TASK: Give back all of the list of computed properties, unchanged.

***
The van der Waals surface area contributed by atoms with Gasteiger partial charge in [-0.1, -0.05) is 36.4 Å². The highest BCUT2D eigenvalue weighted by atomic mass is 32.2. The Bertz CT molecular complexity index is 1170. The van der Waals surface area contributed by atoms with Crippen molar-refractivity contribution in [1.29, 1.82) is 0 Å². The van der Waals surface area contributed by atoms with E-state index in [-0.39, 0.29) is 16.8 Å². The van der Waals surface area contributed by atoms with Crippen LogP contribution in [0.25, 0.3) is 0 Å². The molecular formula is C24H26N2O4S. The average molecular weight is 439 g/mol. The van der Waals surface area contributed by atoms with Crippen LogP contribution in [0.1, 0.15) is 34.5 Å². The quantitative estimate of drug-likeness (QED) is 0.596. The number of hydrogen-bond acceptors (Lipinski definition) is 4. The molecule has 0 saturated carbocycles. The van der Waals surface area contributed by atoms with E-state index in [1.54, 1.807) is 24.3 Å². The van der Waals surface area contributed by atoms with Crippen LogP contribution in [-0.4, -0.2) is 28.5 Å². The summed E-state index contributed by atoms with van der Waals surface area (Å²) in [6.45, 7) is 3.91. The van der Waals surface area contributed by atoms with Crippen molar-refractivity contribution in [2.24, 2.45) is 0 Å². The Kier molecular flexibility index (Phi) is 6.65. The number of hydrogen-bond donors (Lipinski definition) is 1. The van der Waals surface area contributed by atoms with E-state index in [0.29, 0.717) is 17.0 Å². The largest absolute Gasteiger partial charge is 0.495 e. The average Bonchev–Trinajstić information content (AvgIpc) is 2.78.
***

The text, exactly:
The van der Waals surface area contributed by atoms with Gasteiger partial charge in [-0.1, -0.05) is 36.4 Å². The highest BCUT2D eigenvalue weighted by atomic mass is 32.2. The Bertz CT molecular complexity index is 1170. The van der Waals surface area contributed by atoms with Crippen molar-refractivity contribution in [1.29, 1.82) is 0 Å². The van der Waals surface area contributed by atoms with E-state index in [-0.39, 0.29) is 16.8 Å². The van der Waals surface area contributed by atoms with Crippen LogP contribution in [0.25, 0.3) is 0 Å². The molecular formula is C24H26N2O4S. The average molecular weight is 439 g/mol. The van der Waals surface area contributed by atoms with Crippen LogP contribution in [0.1, 0.15) is 34.5 Å². The quantitative estimate of drug-likeness (QED) is 0.596. The number of hydrogen-bond acceptors (Lipinski definition) is 4. The molecule has 0 saturated carbocycles. The van der Waals surface area contributed by atoms with E-state index in [1.54, 1.807) is 24.3 Å². The van der Waals surface area contributed by atoms with Crippen LogP contribution in [-0.4, -0.2) is 28.5 Å². The summed E-state index contributed by atoms with van der Waals surface area (Å²) in [6.45, 7) is 3.91. The van der Waals surface area contributed by atoms with Crippen molar-refractivity contribution in [2.24, 2.45) is 0 Å². The Kier molecular flexibility index (Phi) is 6.65. The number of hydrogen-bond donors (Lipinski definition) is 1. The van der Waals surface area contributed by atoms with E-state index in [0.29, 0.717) is 17.0 Å². The largest absolute Gasteiger partial charge is 0.495 e. The average Bonchev–Trinajstić information content (AvgIpc) is 2.78.